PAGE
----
Glomangioma presents as a reddish or purplish polypoid mass located in nasal cavity, paranasal sinuses, or nasal septum. It is less frequently present in ethmoid sinus and usually affects the elderly, although there have been reports in younger people, as in this case [3, 10]. Females are affected more than men (1.9:1) [4].

Symptoms include nasal obstruction, epistaxis, and pain [3]. This patient reported having two of the three most common symptoms. Cases of asymptomatic presentation occur less frequently [4].

About 500 cases of OO have been described in the literature [5]. Twelve cases of ethmoidal sinus mesenchymal tumors associated with OO have been reported in the literature [6]. It is rarely related to glomangioma. Glomangiopericytomas and others mesenchymal tumors have been associated with it [1, 7,8,9]. Of the two cases reported thus far, this is the first documented in Brazil [1].

Osteomalacia is a disease of the bone metabolism that is characterized by defective mineralization of the bone matrix due to reduced phosphate levels. It presents with diffuse joint and bone pain, fractures, muscle wasting, limited mobility, weakness, and other nonspecific symptoms [1, 5, 8, 9].

In OO, fibroblast growth factor 23 (FGF23) is overexpressed by the tumor. It binds to the receptor on the proximal renal tubule and induces reduced expression of sodium phosphate co-carriers, leading to decreased renal phosphate reabsorption. It also inhibits the expression of 25-hydroxyvitamin D3 1-alpha hydroxylase, which results in inadequate production of 1,25(OH)2D, which is required for enteral absorption of calcium and phosphate [1, 5, 8, 9].

Laboratory results of those with hypophosphatemia show normal or decreased calcium, reduction of 1,25-dihydroxyvitamin D3 with resistance to vitamin D supplementation and high alkaline phosphatase [1, 8, 9].

Due to slow and indolent growth, as in this case, the symptoms of a metabolic disease became more evident than the nasal ones. Most tumors are detected when they are relatively small. This patient presented with a tumor that was 1.5 × 2.0 × 5.1 cm in size. This filled about two-thirds of the nasal cavity, which differs from those previously described [4, 10, 11].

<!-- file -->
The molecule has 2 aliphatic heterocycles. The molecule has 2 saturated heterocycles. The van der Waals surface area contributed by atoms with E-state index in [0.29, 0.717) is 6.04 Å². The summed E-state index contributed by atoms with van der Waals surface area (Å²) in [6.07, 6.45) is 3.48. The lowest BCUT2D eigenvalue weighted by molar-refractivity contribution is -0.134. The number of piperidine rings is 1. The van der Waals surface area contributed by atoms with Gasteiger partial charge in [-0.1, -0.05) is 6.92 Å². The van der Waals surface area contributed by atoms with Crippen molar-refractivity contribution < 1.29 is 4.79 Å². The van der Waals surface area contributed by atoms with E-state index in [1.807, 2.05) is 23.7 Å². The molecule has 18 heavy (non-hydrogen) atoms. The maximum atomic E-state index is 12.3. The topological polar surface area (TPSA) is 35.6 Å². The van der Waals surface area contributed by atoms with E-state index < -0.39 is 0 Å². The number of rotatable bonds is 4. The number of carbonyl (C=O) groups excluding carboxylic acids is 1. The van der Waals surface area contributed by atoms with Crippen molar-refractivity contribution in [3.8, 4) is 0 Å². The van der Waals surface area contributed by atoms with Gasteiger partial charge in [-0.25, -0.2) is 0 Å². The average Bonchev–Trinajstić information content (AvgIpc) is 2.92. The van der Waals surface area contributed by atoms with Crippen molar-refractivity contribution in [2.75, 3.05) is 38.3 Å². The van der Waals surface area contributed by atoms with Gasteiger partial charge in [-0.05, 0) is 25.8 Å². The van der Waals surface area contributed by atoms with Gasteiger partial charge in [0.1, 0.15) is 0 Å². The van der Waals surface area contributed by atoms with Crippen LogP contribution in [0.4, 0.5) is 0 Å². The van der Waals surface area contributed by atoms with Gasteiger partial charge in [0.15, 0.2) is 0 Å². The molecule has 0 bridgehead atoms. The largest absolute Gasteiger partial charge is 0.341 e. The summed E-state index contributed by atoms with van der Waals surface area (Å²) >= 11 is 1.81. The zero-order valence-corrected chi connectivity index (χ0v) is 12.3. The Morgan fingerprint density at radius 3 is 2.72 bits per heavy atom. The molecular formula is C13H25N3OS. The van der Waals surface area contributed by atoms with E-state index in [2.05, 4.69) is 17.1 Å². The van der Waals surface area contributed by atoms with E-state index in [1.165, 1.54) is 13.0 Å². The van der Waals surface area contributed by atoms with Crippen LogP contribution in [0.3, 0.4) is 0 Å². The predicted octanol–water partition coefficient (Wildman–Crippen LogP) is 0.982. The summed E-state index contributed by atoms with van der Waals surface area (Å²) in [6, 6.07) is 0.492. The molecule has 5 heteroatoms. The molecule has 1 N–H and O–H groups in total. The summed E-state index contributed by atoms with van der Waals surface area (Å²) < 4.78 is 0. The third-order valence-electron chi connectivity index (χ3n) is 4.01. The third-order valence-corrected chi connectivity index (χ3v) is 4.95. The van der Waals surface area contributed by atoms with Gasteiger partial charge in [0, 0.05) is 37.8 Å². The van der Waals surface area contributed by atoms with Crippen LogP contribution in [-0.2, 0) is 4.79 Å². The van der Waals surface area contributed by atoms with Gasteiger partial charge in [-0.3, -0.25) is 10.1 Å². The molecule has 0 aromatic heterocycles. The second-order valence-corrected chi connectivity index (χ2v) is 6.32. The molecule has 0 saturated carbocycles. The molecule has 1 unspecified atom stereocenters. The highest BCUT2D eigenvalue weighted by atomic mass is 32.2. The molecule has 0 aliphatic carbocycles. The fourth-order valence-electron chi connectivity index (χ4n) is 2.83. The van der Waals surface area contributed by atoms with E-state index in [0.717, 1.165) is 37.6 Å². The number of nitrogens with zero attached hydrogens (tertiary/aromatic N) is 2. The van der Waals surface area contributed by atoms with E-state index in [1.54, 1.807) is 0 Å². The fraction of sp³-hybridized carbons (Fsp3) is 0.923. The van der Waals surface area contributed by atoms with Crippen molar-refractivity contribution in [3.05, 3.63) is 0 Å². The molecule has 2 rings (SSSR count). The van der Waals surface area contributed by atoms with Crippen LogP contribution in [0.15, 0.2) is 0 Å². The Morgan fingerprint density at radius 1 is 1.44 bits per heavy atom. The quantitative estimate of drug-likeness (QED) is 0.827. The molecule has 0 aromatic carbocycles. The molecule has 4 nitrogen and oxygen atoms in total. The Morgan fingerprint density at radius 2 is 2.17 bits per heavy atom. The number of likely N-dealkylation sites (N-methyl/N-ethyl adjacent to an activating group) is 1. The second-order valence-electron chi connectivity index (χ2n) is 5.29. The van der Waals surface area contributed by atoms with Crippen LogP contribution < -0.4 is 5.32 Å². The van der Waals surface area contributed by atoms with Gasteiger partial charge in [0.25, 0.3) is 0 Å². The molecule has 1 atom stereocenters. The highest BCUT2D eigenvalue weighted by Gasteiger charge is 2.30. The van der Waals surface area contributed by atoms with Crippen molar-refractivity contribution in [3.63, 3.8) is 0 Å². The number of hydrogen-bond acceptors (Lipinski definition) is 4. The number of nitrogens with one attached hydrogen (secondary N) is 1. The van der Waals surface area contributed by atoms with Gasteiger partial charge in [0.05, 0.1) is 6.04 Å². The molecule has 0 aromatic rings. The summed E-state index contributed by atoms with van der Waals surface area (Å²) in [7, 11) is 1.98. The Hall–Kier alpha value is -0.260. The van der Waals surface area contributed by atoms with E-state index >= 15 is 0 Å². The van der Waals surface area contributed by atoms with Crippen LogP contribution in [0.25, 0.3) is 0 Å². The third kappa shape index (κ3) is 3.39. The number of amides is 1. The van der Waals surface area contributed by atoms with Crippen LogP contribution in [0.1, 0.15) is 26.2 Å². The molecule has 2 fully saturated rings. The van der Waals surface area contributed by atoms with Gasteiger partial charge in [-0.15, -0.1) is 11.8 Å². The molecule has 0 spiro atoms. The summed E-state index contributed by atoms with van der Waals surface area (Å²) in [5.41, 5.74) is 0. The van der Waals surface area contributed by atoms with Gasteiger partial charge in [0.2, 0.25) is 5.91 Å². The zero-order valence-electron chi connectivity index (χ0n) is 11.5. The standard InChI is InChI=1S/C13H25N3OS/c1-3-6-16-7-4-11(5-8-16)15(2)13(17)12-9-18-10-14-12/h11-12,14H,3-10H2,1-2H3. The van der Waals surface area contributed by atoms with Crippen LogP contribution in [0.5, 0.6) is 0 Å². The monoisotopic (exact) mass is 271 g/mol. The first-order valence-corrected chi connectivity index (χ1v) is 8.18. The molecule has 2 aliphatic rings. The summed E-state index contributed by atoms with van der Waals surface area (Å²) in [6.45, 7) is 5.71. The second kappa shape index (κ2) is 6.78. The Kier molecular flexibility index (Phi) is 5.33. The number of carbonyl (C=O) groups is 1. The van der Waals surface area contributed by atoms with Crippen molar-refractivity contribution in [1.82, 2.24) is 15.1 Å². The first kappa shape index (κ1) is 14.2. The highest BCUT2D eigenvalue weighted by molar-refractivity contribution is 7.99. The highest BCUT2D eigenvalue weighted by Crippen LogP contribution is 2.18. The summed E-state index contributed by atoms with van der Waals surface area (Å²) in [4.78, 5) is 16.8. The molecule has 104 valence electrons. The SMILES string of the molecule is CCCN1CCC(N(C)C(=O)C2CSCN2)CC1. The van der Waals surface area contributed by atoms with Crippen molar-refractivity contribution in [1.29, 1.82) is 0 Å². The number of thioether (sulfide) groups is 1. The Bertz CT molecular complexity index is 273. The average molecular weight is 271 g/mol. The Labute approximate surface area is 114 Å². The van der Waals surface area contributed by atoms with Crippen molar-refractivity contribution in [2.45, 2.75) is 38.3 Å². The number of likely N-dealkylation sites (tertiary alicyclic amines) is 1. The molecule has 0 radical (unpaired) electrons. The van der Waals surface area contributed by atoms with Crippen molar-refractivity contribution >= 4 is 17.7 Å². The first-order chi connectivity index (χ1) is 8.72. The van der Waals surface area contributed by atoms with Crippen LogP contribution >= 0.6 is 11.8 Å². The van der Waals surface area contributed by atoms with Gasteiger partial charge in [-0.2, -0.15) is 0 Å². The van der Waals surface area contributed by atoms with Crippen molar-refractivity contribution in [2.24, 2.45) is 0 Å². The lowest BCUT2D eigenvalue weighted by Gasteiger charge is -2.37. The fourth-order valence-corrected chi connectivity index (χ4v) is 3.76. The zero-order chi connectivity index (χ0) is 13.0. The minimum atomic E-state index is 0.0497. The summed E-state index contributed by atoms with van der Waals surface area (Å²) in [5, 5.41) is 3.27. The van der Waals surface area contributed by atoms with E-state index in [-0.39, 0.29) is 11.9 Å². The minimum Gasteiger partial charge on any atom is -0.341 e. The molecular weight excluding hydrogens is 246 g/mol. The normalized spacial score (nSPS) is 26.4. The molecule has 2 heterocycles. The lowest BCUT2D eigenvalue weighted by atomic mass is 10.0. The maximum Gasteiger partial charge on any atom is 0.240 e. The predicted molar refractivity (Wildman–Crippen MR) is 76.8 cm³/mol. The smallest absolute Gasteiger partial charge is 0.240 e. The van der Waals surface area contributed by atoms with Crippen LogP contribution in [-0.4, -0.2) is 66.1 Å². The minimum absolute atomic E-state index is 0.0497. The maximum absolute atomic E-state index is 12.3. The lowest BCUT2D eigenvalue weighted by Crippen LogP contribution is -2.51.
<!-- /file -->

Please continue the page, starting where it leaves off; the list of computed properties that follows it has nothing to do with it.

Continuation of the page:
The standard imaging examination for investigating OO and the tumor location is octreotide scintigraphy (Octreoscan). During this examination, the radiopharmaceutical binds to the somatostatin receptors that are expressed on the tumor surface [1, 8, 9].

A complementary imaging examination that can be used is tomography with contrast-enhancing and magnetic resonance. This can be useful for therapeutic programming and defining the surgical approach [5].

A definitive diagnosis was established by histopathological and immunohistochemistry [1]. Histologically, it is characterized by a prominent angiomatous pattern and the presence of perivascular fibroids, which are nonspecific. These may occur in hemangiopericytoma, glomus tumors, or angioleiomyoma [3].

Immunohistochemistry positive for SMA defines the diagnosis as it is possible to distinguish from other nasal tumors such as hemangiopericytoma, olfactory neuroblastoma, nasal glioma, and embryonic rhabdomyosarcoma [4].

The treatment is surgical and includes clinically normal tissue such as adjacent soft tissue. Most patients can be cured [1, 2, 10].

In the described cases of OO-inducing mesenchymal sinus tumors, 12 of the 13 cases had been completely cured. We reported the third case in which endonasal endoscopic surgery resulted in a favorable outcome [6].

Local recurrences have been described, although these have often been attributed to incomplete resection [1, 2, 10].

After exeresis, there is rapid clinical and laboratory recovery, with serum phosphorus returning to normal within the first 5 days in most patients. During this phase, the patient requires calcium supplementation to prevent hypocalcemia and hyperparathyroidism at a high level of 1,25(OH)2D [5].


The presentation of a nasal tumor associated with osteomalacia is challenging diagnostically owing to the tumors that cause this condition. It is particularly rare for glomangioma to also present in the sinonasal region.

This case of glomangioma-induced osteomalacia suggests that surgeons and clinicians should consider sinonasal tumors as a differential diagnosis of osteomalacia.

Complete remission of OO and the absence of tumor recurrence with endoscopic resection gives greater validation to this technique. This may be useful for planning the treatment approach in future cases.

Availability of data and materials

Not applicable.



Oncogenic osteomalacia


Smooth muscle actin


Fibroblast growth factor 23


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Many thanks to the patient, who kindly gave consent for this article to be written and sent for publication. Thank you to MD Catarina B. D’Alva, (From the Department of Endocrinology, Walter Cantídio University Hospital of Ceará Federal University, Brazil) for expert advice within the field of therapy.


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Author information




CRM, GAMB, VCS, AAAN, CBDA, PMFA, and GG were involved in writing, reading, and editing the manuscript. All authors read and approved the final manuscript.

Corresponding author

Correspondence to Camila R. Muniz.

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Muniz, C.R., Bezerra, G.A.M., da Silva, V.C. et al. Ethmoid glomangioma and oncogenic osteomalacia: a case report. J Med Case Reports 15, 348 (2021).

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  • Oncogenic osteomalacia
  • Glomangioma
  • Paranasal sinus tumor